PUBLISHED: June 18, 2014
In older posts I have talked about the more recent history of Sanibel Island but I thought today I’d go a little further back.
Sanibel Island was not the quiet island community and vacation destination it is today. The island’s long history has played a large part in the evolution of the island from its roots to the place we know and love today.
The first original inhabitants of Sanibel Island were the Calusa Indians, who preceded the Spanish. The Calusa dominated the region until they were decimated by the diseases brought by Spanish fishermen. These fisherman profited by trading with the Seminole Indians who lived in Fort Harvie, now known as Fort Myers. Once Spain ceded Florida to the United States in 1819, the Florida Peninsular Land Company developed a small colony on the island in 1832.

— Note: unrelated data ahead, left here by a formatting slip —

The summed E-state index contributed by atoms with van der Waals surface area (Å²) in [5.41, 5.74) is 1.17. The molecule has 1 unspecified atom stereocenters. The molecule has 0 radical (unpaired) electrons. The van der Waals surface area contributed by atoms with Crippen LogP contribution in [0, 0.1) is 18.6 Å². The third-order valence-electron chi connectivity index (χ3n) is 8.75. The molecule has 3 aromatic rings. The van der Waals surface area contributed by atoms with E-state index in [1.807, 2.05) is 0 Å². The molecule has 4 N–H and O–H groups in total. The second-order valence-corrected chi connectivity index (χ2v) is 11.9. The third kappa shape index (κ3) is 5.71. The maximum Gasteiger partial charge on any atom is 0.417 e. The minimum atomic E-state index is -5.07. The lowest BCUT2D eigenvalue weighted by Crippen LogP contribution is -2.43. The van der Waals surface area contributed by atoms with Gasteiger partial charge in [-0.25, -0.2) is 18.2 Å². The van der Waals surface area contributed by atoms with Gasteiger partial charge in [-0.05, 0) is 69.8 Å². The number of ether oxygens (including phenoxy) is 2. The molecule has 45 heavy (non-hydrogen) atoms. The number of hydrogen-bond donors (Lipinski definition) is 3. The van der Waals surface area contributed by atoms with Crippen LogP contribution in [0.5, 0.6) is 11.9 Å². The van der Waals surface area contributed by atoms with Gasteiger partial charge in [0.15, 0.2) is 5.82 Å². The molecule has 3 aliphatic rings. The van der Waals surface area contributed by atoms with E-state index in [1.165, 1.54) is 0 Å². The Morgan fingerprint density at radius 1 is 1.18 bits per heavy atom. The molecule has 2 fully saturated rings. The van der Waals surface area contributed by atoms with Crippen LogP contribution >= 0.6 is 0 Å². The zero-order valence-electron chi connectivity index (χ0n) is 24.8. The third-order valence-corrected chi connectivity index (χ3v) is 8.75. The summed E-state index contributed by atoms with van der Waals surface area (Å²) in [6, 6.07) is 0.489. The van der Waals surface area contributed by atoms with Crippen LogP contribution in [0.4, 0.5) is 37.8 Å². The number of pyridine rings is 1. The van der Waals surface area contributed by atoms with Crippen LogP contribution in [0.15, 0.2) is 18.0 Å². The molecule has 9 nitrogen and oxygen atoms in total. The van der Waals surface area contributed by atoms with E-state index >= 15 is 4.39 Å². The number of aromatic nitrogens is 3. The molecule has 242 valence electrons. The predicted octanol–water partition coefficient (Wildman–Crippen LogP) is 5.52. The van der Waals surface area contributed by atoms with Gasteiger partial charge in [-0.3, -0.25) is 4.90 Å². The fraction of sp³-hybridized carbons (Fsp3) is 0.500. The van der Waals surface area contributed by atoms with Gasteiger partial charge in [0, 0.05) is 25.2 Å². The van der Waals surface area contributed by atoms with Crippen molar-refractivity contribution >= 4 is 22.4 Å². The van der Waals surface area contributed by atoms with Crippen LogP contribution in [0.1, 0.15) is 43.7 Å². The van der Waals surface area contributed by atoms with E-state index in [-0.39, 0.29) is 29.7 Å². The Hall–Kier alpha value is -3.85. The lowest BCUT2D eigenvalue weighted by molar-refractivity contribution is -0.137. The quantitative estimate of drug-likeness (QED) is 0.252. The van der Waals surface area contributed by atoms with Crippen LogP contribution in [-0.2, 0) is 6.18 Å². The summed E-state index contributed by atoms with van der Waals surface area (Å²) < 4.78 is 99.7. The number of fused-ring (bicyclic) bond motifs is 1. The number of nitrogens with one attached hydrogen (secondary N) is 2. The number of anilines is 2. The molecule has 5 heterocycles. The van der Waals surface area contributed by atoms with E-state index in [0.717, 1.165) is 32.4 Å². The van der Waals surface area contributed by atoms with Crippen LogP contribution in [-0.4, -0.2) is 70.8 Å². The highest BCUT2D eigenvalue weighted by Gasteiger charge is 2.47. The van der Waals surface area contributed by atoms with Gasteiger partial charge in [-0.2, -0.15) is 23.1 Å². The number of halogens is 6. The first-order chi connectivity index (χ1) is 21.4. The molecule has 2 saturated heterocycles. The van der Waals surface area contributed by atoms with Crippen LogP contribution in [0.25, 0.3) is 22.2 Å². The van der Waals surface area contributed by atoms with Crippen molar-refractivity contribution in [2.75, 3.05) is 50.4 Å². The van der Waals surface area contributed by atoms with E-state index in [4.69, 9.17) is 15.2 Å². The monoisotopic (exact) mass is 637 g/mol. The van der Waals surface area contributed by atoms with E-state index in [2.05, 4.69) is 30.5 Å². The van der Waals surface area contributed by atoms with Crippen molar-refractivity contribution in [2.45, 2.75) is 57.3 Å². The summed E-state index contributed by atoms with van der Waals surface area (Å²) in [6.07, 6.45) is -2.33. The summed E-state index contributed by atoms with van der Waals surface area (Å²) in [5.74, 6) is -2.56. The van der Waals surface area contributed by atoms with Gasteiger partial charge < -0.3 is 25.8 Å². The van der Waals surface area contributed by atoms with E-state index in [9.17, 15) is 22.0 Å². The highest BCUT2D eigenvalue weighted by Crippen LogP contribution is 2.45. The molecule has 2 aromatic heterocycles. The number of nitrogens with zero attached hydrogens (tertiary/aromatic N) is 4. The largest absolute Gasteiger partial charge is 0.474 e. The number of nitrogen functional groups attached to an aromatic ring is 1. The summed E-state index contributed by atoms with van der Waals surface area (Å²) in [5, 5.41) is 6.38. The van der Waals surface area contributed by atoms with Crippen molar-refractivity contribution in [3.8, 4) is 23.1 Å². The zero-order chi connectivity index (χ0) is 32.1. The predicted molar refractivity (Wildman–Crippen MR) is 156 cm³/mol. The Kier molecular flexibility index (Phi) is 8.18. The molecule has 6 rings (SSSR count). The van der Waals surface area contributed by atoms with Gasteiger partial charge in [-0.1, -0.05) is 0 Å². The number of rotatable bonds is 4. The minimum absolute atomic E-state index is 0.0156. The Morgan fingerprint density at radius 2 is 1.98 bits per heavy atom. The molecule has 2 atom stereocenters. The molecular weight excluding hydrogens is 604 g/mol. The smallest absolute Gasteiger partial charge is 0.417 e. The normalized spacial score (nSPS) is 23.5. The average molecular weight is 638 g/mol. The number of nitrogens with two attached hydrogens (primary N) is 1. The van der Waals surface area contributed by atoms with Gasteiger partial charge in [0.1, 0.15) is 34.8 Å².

A lighthouse built in 1884 was the island’s first major development, and is still run by the Coast Guard today.
The island’s first schoolhouse followed shortly after in 1896.
Then by the 20th century, Sanibel Island was home to farms growing avocado, citrus and eggplant, among other crops. Finally, in 1963, a causeway was built linking Sanibel to the mainland, resulting in an explosion of growth.
Thanks to this easy causeway access, Sanibel is now a popular tourist destination known for its shell-strewn beaches and wildlife refuges.
I am so proud to be a part of this island’s ever-changing story.